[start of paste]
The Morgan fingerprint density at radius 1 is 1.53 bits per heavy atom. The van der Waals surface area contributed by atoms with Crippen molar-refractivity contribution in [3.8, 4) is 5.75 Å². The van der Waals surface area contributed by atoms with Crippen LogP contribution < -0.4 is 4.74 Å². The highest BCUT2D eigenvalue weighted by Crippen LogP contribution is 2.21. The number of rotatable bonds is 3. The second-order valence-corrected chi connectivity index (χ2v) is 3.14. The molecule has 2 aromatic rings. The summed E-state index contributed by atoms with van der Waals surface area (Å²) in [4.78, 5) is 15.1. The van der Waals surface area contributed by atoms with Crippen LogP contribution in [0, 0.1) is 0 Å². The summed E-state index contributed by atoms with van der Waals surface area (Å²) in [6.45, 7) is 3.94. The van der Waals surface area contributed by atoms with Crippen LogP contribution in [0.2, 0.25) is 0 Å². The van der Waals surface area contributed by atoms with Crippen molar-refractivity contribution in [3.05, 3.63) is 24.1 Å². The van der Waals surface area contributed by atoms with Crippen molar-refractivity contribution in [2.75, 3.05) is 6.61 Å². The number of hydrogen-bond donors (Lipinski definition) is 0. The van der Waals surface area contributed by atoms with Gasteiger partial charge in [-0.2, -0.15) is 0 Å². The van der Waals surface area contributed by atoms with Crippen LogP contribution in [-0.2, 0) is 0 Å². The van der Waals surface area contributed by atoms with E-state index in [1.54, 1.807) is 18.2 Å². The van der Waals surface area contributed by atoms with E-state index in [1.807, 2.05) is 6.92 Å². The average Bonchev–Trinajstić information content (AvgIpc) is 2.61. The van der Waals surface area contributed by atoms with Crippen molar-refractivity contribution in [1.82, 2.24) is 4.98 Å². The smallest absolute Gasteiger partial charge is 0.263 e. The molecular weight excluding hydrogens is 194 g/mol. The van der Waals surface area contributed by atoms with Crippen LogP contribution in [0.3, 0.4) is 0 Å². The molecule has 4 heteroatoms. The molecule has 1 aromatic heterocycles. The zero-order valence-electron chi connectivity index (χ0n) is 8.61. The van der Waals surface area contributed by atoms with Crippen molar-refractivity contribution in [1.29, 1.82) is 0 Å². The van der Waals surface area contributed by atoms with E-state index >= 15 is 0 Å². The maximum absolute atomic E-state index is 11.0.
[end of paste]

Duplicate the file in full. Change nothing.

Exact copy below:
The Morgan fingerprint density at radius 1 is 1.53 bits per heavy atom. The van der Waals surface area contributed by atoms with Crippen molar-refractivity contribution in [3.8, 4) is 5.75 Å². The van der Waals surface area contributed by atoms with Crippen LogP contribution < -0.4 is 4.74 Å². The highest BCUT2D eigenvalue weighted by Crippen LogP contribution is 2.21. The number of rotatable bonds is 3. The second-order valence-corrected chi connectivity index (χ2v) is 3.14. The molecule has 2 aromatic rings. The summed E-state index contributed by atoms with van der Waals surface area (Å²) in [4.78, 5) is 15.1. The van der Waals surface area contributed by atoms with Crippen LogP contribution in [0, 0.1) is 0 Å². The summed E-state index contributed by atoms with van der Waals surface area (Å²) in [6.45, 7) is 3.94. The van der Waals surface area contributed by atoms with Crippen LogP contribution in [0.2, 0.25) is 0 Å². The van der Waals surface area contributed by atoms with Crippen molar-refractivity contribution in [3.05, 3.63) is 24.1 Å². The van der Waals surface area contributed by atoms with Crippen molar-refractivity contribution in [2.75, 3.05) is 6.61 Å². The number of hydrogen-bond donors (Lipinski definition) is 0. The van der Waals surface area contributed by atoms with Gasteiger partial charge in [-0.2, -0.15) is 0 Å². The van der Waals surface area contributed by atoms with Crippen LogP contribution in [-0.2, 0) is 0 Å². The van der Waals surface area contributed by atoms with E-state index in [1.54, 1.807) is 18.2 Å². The van der Waals surface area contributed by atoms with E-state index in [1.807, 2.05) is 6.92 Å². The average Bonchev–Trinajstić information content (AvgIpc) is 2.61. The van der Waals surface area contributed by atoms with Crippen molar-refractivity contribution in [1.82, 2.24) is 4.98 Å². The smallest absolute Gasteiger partial charge is 0.263 e. The molecular weight excluding hydrogens is 194 g/mol. The van der Waals surface area contributed by atoms with Crippen LogP contribution in [0.3, 0.4) is 0 Å². The molecule has 4 heteroatoms. The molecule has 1 aromatic heterocycles. The zero-order valence-electron chi connectivity index (χ0n) is 8.61. The van der Waals surface area contributed by atoms with Crippen molar-refractivity contribution in [1.29, 1.82) is 0 Å². The van der Waals surface area contributed by atoms with E-state index >= 15 is 0 Å². The maximum absolute atomic E-state index is 11.0.